The supervisors and town council decided on a location and Mrs. Shockley sold the lot to the county for $1,000. The beginning years were financially lean ones with a budget of only $2,000. During Children's Book Week, the Woman's Club had the children "tag" people for donations of 25 cents or 50 cents. The "tags" were similar to today's "I Voted", or "I Gave Blood" tags. These donations were used to aid in buying children's books. During the early war years of World War Two gas was rationed, so the fund-raising efforts were concentrated in the town, making the library seem more for the town of Stuart than the county of Patrick in the beginning. It became more of a county library when the bookmobile came into service during 1946. The bookmobile, along with a collection of books, was provided by an appropriation from the State, if the library budget was raised from $2,000 to $3,000. A forward-thinking school superintendent realized that the one and two room schools throughout the county which had no libraries could use this service. As soon as the bookmobile was put into service, circulation greatly increased. In those days the bookmobile stopped at the schools, stores, community stops and community centers. The bookmobile went out 5 days weekly, but without enough budget to operate both the library and the bookmobile, the library opened at about 3:30 each day. They had volunteer help at this time from the National Youth Administration (a part of the Works Progress Administration.) In 1948 Carl Conner drove the bookmobile. He was paid $4.00 daily and went out into the county three days a week.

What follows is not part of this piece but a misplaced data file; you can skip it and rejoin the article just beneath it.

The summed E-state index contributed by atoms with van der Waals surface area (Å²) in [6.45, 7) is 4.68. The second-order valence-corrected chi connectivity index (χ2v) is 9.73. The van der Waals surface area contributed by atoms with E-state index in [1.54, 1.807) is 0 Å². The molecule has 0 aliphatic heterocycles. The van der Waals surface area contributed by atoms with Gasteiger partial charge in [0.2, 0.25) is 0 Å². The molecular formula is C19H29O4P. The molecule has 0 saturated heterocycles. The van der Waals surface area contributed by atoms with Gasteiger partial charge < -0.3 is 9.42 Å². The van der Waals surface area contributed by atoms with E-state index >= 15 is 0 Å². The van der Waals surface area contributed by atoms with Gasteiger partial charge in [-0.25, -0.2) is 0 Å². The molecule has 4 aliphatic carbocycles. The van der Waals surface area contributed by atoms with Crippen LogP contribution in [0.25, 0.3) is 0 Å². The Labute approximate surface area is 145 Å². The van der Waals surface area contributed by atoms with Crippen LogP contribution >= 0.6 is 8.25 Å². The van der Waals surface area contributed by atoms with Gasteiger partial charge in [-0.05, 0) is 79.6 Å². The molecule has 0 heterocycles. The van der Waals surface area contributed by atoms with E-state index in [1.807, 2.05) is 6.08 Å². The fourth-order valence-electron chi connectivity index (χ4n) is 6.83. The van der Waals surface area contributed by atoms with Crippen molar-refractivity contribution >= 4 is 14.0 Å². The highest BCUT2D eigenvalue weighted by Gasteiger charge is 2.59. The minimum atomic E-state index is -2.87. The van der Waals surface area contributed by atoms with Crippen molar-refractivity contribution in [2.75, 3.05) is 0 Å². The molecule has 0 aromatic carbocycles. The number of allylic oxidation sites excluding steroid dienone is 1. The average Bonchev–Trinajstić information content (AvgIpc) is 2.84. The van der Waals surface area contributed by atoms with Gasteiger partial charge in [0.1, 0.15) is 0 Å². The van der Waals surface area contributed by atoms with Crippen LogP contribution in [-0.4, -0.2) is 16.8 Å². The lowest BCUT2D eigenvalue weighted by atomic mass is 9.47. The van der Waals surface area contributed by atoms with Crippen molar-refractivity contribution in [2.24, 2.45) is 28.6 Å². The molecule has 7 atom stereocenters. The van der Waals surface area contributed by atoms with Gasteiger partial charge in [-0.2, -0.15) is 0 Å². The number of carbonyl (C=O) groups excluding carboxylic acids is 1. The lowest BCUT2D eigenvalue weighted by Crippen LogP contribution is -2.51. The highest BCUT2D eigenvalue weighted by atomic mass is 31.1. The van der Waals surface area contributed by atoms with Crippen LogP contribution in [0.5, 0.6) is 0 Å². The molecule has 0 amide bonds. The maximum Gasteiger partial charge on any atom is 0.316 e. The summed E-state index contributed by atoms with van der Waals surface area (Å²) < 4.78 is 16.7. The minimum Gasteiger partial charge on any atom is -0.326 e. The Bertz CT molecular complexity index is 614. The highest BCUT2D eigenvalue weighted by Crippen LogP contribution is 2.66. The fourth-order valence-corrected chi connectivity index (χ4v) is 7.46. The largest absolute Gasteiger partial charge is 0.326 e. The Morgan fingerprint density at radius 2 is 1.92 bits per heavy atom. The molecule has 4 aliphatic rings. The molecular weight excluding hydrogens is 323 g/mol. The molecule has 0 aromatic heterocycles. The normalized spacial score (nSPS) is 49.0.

Around 1954 the Patrick Library merged with Franklin County Library, which was also an Ambassador David Bruce library. Patrick was considered the "home" library since Franklin County did not have a librarian. The merged library was named alphabetically, Franklin-Patrick. The bookmobile was split between the two libraries and the bookmobile was kept at each locality for two weeks out of the month. When Franklin County decided to go it alone, around June, 1974, Patrick County along with Martinsville became the Blue Ridge Regional Library system.